by Ryan Kelly –
Voting was set to take place today by the US House of Representatives on the new healthcare legislation. But, due to the moderate and libertarian pulls of the GOP not coming to a consensus in time, the vote has been postponed to a later date.
Why is the vote delayed?
As I have been saying, we need to pump the breaks a bit on the specifics of the bill. There are still details concerning to those that want to reduce the size and scope of government’s involvement in healthcare, as well as those…mainly from Medicaid-expansion states…that want to ensure the guarantees promised to their states for healthcare reform. Of course, caught in the middle are the healthcare professionals searching for solutions to their many issues.
I expect many of these concerns will be satisfied in the coming days, and the vote in the House may take place next week (good for me, because I’ll be in DC and may be able to see the deliberation and vote in-person).
Even if House approves, not so fast
It is largely assumed that the House will eventually pass the bill and move it to the Senate. This is where the real fun starts, though. The Senate can only pass this through budget reconciliation by 2 votes. With the extremes of the party present in the Senate, there will be fierce negotiation and deal-making.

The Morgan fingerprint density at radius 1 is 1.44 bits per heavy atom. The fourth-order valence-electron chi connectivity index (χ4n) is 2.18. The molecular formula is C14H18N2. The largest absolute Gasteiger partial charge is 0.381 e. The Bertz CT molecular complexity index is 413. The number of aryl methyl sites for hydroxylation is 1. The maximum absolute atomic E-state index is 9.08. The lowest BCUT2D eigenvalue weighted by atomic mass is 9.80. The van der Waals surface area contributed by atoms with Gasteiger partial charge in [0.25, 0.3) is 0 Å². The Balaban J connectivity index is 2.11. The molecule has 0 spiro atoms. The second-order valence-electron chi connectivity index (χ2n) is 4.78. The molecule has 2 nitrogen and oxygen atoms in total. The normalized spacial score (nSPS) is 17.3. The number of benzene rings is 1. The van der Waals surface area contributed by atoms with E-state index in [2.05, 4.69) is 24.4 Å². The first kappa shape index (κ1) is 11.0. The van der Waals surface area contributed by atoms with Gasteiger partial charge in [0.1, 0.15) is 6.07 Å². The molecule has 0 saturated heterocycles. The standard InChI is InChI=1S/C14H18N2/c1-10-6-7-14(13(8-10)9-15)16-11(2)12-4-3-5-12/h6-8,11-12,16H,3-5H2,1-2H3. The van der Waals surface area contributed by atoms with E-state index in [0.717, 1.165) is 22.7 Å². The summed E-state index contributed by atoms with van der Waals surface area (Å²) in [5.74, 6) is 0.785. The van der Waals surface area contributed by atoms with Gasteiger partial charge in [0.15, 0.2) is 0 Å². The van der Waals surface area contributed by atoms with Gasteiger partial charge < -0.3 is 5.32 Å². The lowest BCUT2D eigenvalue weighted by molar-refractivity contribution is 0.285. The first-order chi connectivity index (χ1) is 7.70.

It’s in the Senate where the MRHA will align with other parties to ensure that rural is supported in the final markups. All we need is to ensure that rural is considered with payment models, particularly the enhanced Medicaid requirement for the legacy fee-for-service clinics such as RHCs.
Since the time of the publish of this post, the House of Representatives withdrew the AHCA from the docket due to a lack of votes needed to pass.
My analysis of the above remains true. I believe it’s a good thing that our legislators are going to take more time to build a more complete bill that addresses the many complexities and needs of our healthcare industry. Although the first bill had many good components, it only addressed a fraction of the needs of healthcare professionals. I anticipate that in the coming weeks or months, conversations with stakeholders like the MRHA / NRHA / NARHC will allow for a better bill which will pass the House easily. And, possibly will already meet the needs of the Senate and will pass there too.
Time will tell. For now, we’ll keep up the hard work to support rural health in all language both direct and indirect in the coming legislation.